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Does a federal agency's mission influence how female employees are used? Gregory Lewis notes that federal agencies differ markedly on a variety of measures. The variation appears to arise, he postulates, primarily from differences in agency tasks, as represented by the occupational breakdown of their work forces. Agencies whose missions require man...
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Does the experience of Asian Americans in the public service support their image as a "model minority?" The image of Asian Americans as a "model minority" conceals both their diversity and the discrimination they face. Although Asians are generally highly educated and well paid, Asian groups vary substantially in educational and earnings levels. De...
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What impact has anti-discrimination legislation had on the careers of disabled federal employees? Gregory B. Lewis and Cheryl Lynn Allee ask that question in light of the recent passage of the Americans with Disabilities Act (1990). Disabled federal employees have had such protection since passage of the 1973 Rehabilitation Act. Using an annual sam...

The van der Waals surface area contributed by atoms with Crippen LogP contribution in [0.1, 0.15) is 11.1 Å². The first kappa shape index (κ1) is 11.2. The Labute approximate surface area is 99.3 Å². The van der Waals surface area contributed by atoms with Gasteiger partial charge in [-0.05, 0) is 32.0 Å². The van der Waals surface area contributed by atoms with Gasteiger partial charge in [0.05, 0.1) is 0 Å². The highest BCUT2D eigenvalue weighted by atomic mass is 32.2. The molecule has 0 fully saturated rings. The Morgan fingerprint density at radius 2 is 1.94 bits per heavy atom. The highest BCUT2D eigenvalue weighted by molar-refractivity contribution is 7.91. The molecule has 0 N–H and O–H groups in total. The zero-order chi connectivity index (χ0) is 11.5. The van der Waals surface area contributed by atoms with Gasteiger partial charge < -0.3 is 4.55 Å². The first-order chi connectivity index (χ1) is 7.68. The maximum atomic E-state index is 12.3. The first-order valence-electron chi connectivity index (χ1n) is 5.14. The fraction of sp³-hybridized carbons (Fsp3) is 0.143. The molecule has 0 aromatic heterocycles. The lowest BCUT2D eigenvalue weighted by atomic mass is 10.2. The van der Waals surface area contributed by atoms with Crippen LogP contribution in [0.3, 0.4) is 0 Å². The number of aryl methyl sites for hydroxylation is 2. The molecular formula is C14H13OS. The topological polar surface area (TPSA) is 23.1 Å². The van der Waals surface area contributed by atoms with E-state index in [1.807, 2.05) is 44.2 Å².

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Recent years have seen increasing concerns in the public administration community that declining pay and increasing bureaucrat bashing have seriously damaged both the morale and quality of the civil service, making it difficult to recruit or retain excellent employees. Much of the evidence has been impressionistic, however. Using data from surveys...
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Was the Volcker Commission correct in its assertion that the federal civil service is losing high-quality employees due to the declining relative pay and prestige of government service? Gregory Lewis examined thousands of federal employee personnel files covering the period 1973 to 1989 to answer that question. On the surface, federal white-collar...
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In combating the negative but contradictory images the public holds of public administrators, Charles Goodsell has examined the research and concluded that bureaucrats are really just ordinary people. This article explores that contention. Using the General Social Surveys of 1982 through 1988, this study compares the political, social, and personal...
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Between 1976 and 1986, women's gross turnover rates were about one-third higher than men's in the federal civil service. Such differences frequently are cited as a justification for preferring men for positions with high training costs or as one explanation why men earn so much more than women. Using a 1% sample of federal personnel records for 197...